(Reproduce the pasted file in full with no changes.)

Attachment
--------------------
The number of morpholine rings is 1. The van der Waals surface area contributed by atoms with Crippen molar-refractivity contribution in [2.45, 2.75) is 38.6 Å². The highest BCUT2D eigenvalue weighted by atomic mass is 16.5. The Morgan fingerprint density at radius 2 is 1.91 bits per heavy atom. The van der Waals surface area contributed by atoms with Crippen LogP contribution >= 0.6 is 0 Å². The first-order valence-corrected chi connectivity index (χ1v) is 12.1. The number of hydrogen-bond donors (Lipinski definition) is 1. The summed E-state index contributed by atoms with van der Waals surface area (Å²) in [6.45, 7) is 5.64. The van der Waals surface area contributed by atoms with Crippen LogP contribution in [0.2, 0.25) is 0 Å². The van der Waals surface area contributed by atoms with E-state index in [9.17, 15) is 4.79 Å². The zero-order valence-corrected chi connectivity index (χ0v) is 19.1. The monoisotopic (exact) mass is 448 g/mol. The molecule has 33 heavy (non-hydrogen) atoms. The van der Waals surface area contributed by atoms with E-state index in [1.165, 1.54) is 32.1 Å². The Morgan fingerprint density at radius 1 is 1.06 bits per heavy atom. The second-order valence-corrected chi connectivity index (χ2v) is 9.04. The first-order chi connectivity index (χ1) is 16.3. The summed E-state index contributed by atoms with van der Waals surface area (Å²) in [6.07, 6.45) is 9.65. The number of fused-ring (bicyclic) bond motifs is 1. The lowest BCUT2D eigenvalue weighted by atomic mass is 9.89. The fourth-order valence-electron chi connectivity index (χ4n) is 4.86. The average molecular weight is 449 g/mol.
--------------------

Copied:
The number of morpholine rings is 1. The van der Waals surface area contributed by atoms with Crippen molar-refractivity contribution in [2.45, 2.75) is 38.6 Å². The highest BCUT2D eigenvalue weighted by atomic mass is 16.5. The Morgan fingerprint density at radius 2 is 1.91 bits per heavy atom. The van der Waals surface area contributed by atoms with Crippen LogP contribution >= 0.6 is 0 Å². The first-order valence-corrected chi connectivity index (χ1v) is 12.1. The number of hydrogen-bond donors (Lipinski definition) is 1. The summed E-state index contributed by atoms with van der Waals surface area (Å²) in [6.45, 7) is 5.64. The van der Waals surface area contributed by atoms with Crippen LogP contribution in [0.2, 0.25) is 0 Å². The van der Waals surface area contributed by atoms with E-state index in [9.17, 15) is 4.79 Å². The zero-order valence-corrected chi connectivity index (χ0v) is 19.1. The monoisotopic (exact) mass is 448 g/mol. The molecule has 33 heavy (non-hydrogen) atoms. The van der Waals surface area contributed by atoms with E-state index in [1.165, 1.54) is 32.1 Å². The Morgan fingerprint density at radius 1 is 1.06 bits per heavy atom. The second-order valence-corrected chi connectivity index (χ2v) is 9.04. The first-order chi connectivity index (χ1) is 16.3. The summed E-state index contributed by atoms with van der Waals surface area (Å²) in [6.07, 6.45) is 9.65. The number of fused-ring (bicyclic) bond motifs is 1. The lowest BCUT2D eigenvalue weighted by atomic mass is 9.89. The fourth-order valence-electron chi connectivity index (χ4n) is 4.86. The average molecular weight is 449 g/mol.